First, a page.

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Despite the fact that the Bay Area is packed with about 7 million people, there is plenty of natural beauty to be enjoyed here. The unique geography of the area creates dozens of micro-climates, and characteristics of the mountains differ drastically depending on how close to the coast they are. Extensive park systems and open space districts ensure plenty of quality hiking trails and access to many worthwhile summits. Some trails and peaks tend to be more crowded than others, but luckily there are many areas with little to no people using them, providing some sense of solitude.
The East Bay Area peaks are characterized by velvety green hills in the spring with abundant wildflowers, hot summers with dry grasses blowing in the wind, pleasant falls as the temperatures become more tolerable, and varied winters depending on rainfall and local weather.
The two highest and perhaps most popular training peaks in the East Bay are Mt. Diablo off of Hwy. 680 and Mission Peak in Fremont. Both offer substantial vertical elevation gain and are excellent for a nearby workout. Mission Peak tends to be very crowded with fewer options as far as trails. Mission Peak is also lower in elevation. Mt. Diablo, however, offers more variety and even have technical rock climbing located at the Boy Scout Rocks area. Some routes on Mt. Diablo rarely see much traffic.
Fall, winter, and spring offer the best hiking in the East Bay. Summer can be oppressively hot. If you plan on climbing one of the East Bay peaks in the summer, prepare for intense heat and try to climb early. Spring wildflowers can be overpoweringly beautiful and perhaps provide the most beautiful time of year to hike. Winter is also a great time to hike; a rainy day can scare most locals away and give you a sense of wilderness seldom found so close to an urban area.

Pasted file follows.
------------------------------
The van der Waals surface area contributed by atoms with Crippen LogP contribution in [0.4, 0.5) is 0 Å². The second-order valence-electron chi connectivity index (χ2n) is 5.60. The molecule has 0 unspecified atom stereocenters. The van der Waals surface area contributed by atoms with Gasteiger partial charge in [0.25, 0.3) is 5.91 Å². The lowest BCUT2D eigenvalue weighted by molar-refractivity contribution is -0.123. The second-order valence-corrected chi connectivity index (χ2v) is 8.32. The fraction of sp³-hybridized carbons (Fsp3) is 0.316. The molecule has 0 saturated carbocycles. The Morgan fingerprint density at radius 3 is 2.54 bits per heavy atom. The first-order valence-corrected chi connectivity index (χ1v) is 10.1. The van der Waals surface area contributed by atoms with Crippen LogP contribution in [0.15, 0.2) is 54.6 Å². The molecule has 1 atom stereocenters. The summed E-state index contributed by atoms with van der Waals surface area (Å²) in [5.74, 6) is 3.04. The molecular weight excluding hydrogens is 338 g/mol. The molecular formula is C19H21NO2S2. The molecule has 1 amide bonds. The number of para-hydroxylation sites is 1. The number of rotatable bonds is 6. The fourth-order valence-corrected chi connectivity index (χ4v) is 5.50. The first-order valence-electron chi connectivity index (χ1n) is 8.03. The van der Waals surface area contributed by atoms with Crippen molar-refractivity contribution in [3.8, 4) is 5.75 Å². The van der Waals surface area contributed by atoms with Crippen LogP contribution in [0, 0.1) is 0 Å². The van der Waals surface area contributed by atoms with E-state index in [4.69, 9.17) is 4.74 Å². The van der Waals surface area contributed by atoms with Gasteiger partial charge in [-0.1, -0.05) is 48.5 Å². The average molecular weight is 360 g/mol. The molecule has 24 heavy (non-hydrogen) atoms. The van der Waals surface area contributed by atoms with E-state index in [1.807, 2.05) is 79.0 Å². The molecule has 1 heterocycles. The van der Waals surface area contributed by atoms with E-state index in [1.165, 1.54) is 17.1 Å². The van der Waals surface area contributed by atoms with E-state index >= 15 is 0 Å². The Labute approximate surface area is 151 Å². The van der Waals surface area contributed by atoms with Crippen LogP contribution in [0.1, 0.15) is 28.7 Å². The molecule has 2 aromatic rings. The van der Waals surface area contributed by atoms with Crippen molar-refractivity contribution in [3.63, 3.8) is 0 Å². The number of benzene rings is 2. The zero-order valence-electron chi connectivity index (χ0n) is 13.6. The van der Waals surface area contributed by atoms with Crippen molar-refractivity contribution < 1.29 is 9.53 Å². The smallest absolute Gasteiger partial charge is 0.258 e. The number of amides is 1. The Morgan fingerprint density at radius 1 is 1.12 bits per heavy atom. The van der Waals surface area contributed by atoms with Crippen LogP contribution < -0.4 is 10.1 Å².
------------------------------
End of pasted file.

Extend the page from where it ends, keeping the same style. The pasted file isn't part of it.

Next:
South Bay peaks typically see less hikers and climbers than North and East Bay peaks. The South Bay peaks lie either in the Diablo Range or the Santa Cruz Mountains. From the infamous private property peaks such as Mt. Umunhum, Loma Prieta, and Mt. Isabel, to off-beat climbing spots such as Guadalupe Rock and Pine Mountain, the South Bay offers many great outings for the peakbagger and outdoor enthusiast.
Per Dingus Milktoast... (Thank you!)
The North Bay Area peaks defy convenient characterization. Winters are
warm and wet and green and summers are hot, dry and brown. The terrain
ranges from well maintained trails to old ranch road and even cross country
wilderness travel. The north bay has a little bit of everything.
Mt Tamalpais or Mt Tam as the locals call it, is perhaps the single most
popular peak in the north bay area. Its a coastal peak and lacks the
stunning summertime heat of the inland ranges. There are some very popular
trails on the peak and even a little sandstone bouldering.
Coming in from the coast, the mountains become progressively hotter and
drier. The Sonoma and Mayacama Mountains, volcanic in nature, dominate
Sonoma and Napa counties, the source for the rich grape producing soils. Mt
St Helena is a dominating presence and offers an easy though strenuous hike
up a road to the summit antenna complex. This peak typically sees many
hikers on sunny weekends but not nearly the amount of traffic that Mt Tam
attracts. There is also an established though modest sport climbing area
along the St Helena approach road.
Farthest inland the Blue Ridge presents a nearly continuous wall of
mountains running from I-80 at the Vaca Mountains near Vacaville, up
through western Yolo County (Berryessa Pk, Lowrey, Fiske, Glascock) up to
Colusa County and Hwy 20. The Cache Creek and Lake Berryessa wilderness
areas are a stunning resource for those who like to be alone amidst
millions. One can easily hike and climb in this region and not see another
soul all day long.
Several county highpoints are also included in this area; Marin, Sonoma,
Solano, Yolo, Napa are all there for the bagging.